The Honolulu Police Commission on Wednesday will hold its second secret meeting since the Sunshine Law was temporarily waived as part of Gov. David Ige’s emergency proclamation during the COVID-19 pandemic.
The sole agenda item for that meeting is Honolulu Police Chief Susan Ballard’s letter to the Hawaii Supreme Court chief justice — a communication of which other parties were not notified, and that Commissioner Steven Levinson, a former state Supreme Court justice, questions.
He said commissioners were made aware of the letter that objected to the early release of jailed inmates and prisoners due to COVID-19 at the end of the last meeting, and he asked that it be placed on the next meeting’s agenda. Commission Chairwoman Shannon Alivado set the meeting for Wednesday, and written testimony is due today, Levinson said.
The commissioners will be teleconferencing from their homes, but the public is not being allowed to participate or hear the hearing, except by written submission in advance.
The governor’s emergency order says, however, that the boards shall reasonably allow for public participation consistent with social distancing practices, allowing written testimony to be submitted and livestreaming of meetings, as Common Cause Hawaii points out.
“Common Cause has always contended that the public should be able to comment and provide testimony in real time because our testimonies can change based on what is discussed at the meeting because we cannot anticipate in advance what’s discussed,” said Common Cause Hawaii Executive Director Sandy Ma.
“Why bother to have a public meeting?” she asked.
Alivado, who is also Hawaiian Electric’s general relations manager, did not return a phone call and text Monday as to why the meeting was not open to the public.
At least two commissioners — Levinson and Loretta Sheehan — say they would like the public to have access to the meeting, which could be as simple as dialing in and joining the telephone conference call or having access by using Zoom or some other videoconferencing application.
“Why not everybody call in during the meeting and open it up for public testimony?” said Sheehan, former commission chairwoman. “I understand the need to continue government function in a crisis. However, as the crisis goes on, we should be figuring out ways to include the public in our meetings and decisions.”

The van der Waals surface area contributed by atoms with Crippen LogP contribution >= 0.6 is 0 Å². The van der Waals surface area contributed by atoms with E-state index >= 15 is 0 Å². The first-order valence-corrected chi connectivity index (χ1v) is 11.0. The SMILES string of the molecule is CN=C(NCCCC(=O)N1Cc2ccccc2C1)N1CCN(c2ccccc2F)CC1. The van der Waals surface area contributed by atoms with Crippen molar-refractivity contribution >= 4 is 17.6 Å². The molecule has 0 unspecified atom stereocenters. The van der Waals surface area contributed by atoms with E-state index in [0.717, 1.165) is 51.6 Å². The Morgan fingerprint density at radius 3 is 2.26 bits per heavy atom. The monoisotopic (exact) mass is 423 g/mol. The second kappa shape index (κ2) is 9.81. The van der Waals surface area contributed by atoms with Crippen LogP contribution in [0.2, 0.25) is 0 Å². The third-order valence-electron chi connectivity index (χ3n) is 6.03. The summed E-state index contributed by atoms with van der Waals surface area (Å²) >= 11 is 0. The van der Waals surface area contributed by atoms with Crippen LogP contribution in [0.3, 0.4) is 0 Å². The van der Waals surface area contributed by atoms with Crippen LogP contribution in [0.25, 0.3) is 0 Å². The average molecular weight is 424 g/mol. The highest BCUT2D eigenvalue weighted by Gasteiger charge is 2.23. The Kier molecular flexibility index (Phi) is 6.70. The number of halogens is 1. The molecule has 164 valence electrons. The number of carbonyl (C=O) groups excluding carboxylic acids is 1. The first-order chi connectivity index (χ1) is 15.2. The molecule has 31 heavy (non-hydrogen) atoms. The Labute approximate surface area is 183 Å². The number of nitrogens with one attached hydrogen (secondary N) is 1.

She said she doesn’t know how the decisions were made.
Levinson said he’s “a little perplexed” as to how the telephone conference call decision was made. The last meeting, on April 15, was also held that way.
“I couldn’t understand what people were saying half the time,” he said. “It’s not even Zoom. We can’t even see each other.”
“Theoretically, it’s possible for the media to participate by calling in,” he said.
Last week the city Salary Commission held a meeting to raise the salaries of all elected and appointed city officials. The meeting by videoconference call among the commissioners virtually left out the public, which could not testify in person, by phone or by videoconference. The previously submitted written testimonies were summarized mostly in a line or two by the chairman.
Ma said the City Council’s Zoning Committee had a lot of public interest and that a lot of testimony was submitted, but it all had to be written.
It was livestreamed, but the public was unable to participate remotely.
“They allowed in-person testimony,” Ma said. “Why are you making people go down?”
She added that the Zoning Committee’s materials were available only at Honolulu Hale. “You were unable to submit meaningful testimony unless you went down” to City Hall, she said.
Ma said she was able to call in and comment by telephone at the State Ethics Commission meeting.
She couldn’t get the computer to work during the Honolulu Ethics Commission meeting, but was able to submit testimony by phone.
“We just want the opportunity to comment,” she said. “There are parts of the state that do not have high-speed broadband access, so phone works.”
Sheehan said some of the decisions made during the pandemic have not been properly justified.
“Personally, I understand the tension between having a lockdown and needing government services to go forward,” she said. “I’m a little bit nervous about the rational basis regarding the Easter weekend curfew. … I wanted the rational basis to be explained better. … You could come up with arguments justifying curfew. I feel that an explanation was lacking.”